As I said in previous post I had to drop AppDomains from my solution to allow replacing assembly while the FbNetExternalEngine is running. Calls across AppDomains are simply too slow (read: I can’t make it fast enough. 😉) for this kind of project. Why I even needed AppDomains? The specs are simple: Allow assembly replacing (rewrite) while it’s loaded in Firebird via my FbNetExternalEngine. Can it be solved without AppDomains?
Over the last few days I was working on performance of FbNetExternalEngine. Basically doing all I can to make it execute the code quickly as possible. OK, maybe not all I can, but something that gives biggest gain while being able to program it in a reasonable timeframe, because there’s always room for more.
I completely missed some handy methods on Entity Framework Core’s
DbContext. Maybe you did too. And that would be a pity.
When I was writing the original post I knew the code was right on the edge. It worked on 2.5 and that mattered at that time. My hope was that it will eventually work forever, because why would you change such thing… Nope.
While writing previous post I realized the deconstruction to tuple can be added to any type. As far as compiler is concerned the
Deconstruct method needs to exist, doesn’t matter whether it’s an extension method or instance one. That means I can write a
Tail-like methods in C# with nice syntax. I also dusted off my Haskell knowledge and wrote the same logic there for comparison. And then I did it in Python and F# as well. Brace yourself for a true polyglot post.
As I’m playing more and more with tuple in C# 7 to find out where this is useful and where it falls short and actually bites back later on. And during this I kind of by blind luck discovered more succinct syntax for deconstruction. I reminds me Python, which I like.
Did you know you can store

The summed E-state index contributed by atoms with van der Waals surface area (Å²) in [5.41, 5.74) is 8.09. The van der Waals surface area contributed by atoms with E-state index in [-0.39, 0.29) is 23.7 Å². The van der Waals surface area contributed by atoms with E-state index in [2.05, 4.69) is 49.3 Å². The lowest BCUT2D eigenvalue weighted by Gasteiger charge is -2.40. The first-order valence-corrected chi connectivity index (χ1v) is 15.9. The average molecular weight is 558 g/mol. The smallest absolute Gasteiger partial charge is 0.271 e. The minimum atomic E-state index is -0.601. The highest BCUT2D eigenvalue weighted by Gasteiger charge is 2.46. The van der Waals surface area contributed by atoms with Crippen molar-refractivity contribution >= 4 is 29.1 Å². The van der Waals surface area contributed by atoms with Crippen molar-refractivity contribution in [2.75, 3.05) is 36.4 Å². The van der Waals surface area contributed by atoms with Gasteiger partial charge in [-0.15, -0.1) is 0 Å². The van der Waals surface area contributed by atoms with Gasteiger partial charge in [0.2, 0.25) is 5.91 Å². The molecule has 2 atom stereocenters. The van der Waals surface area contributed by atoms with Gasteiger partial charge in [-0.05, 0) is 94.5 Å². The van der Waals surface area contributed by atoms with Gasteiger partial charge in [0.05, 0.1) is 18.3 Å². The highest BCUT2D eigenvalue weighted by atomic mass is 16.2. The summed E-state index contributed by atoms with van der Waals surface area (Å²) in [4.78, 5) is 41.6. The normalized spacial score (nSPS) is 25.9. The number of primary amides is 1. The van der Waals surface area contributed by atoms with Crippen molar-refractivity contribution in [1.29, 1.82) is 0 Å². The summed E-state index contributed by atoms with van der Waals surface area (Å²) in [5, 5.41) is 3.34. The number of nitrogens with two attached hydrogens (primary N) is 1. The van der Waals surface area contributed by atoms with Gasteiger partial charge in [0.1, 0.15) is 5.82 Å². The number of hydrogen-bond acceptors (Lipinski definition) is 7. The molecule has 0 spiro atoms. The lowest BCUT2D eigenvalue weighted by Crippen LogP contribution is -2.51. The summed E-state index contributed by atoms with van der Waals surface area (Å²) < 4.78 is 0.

NaN value in Firebird? You didn’t? Me neither, until last week when Slavomír Skopalík showed me whole new world. It was in Delphi, so I was curious how it will turn out from .NET/FirebirdClient.
O/R mappery jsou výborný sluha, ale špatný pán. Abych tak trochu parafrázoval známé přísloví. David Gešvindr dobře zachytil, že v rámci různých Entity Framework přednášek apod. trousím, často i jako odpovědi na otázky z davu, různá doporcučení co nedělat (nebo co naopak dělat). Drobečky jsou fajn, ale dát to trochu do kupy a celkově sjednotit není od věci. A o tom je tato přednáška.
I realized I have some pieces of code to show some specific behavior, mostly around threading and synchronization, all over my notes. Some of these pieces may be 10+ years old. I use these pieces during my “threading/parallel/async” course, but why not to share it publicly. Maybe I’ll stumble on it after some years, maybe .NET will be history, and it will be interesting to re-read and re-think the code. The code isn’t unique or something where I’m the first to realize it. It’s really just an example code.
Today I have a small example that shows how optimizations (compiler, JIT, ...) can make multithreaded code behave differently than expected. I don’t remember where I’ve seen the code. Some book or blog post from - I guess - Jeffrey Richter. Or maybe Joe Duffy or Stephen Toub or ... These guys are very smart.
Because I can load any .NET code in FbNetExternalEngine I had and idea, probably since November last year, to try to load Firebird Embedded inside it all that in server (I know completely useless). So I did it.
I’m playing a little with Windows Subsystem for Linux (also known as WSL or LXSS), mostly to see what’s what and how it might be useful for my everyday usage. As I was reading some articles on how it’s implemented and how it works inside I’ve got an idea. What if I create an application, in .NET Core, that uses some resource from kernel and I execute it both regular Windows session and in LXSS, will this resource be shared across?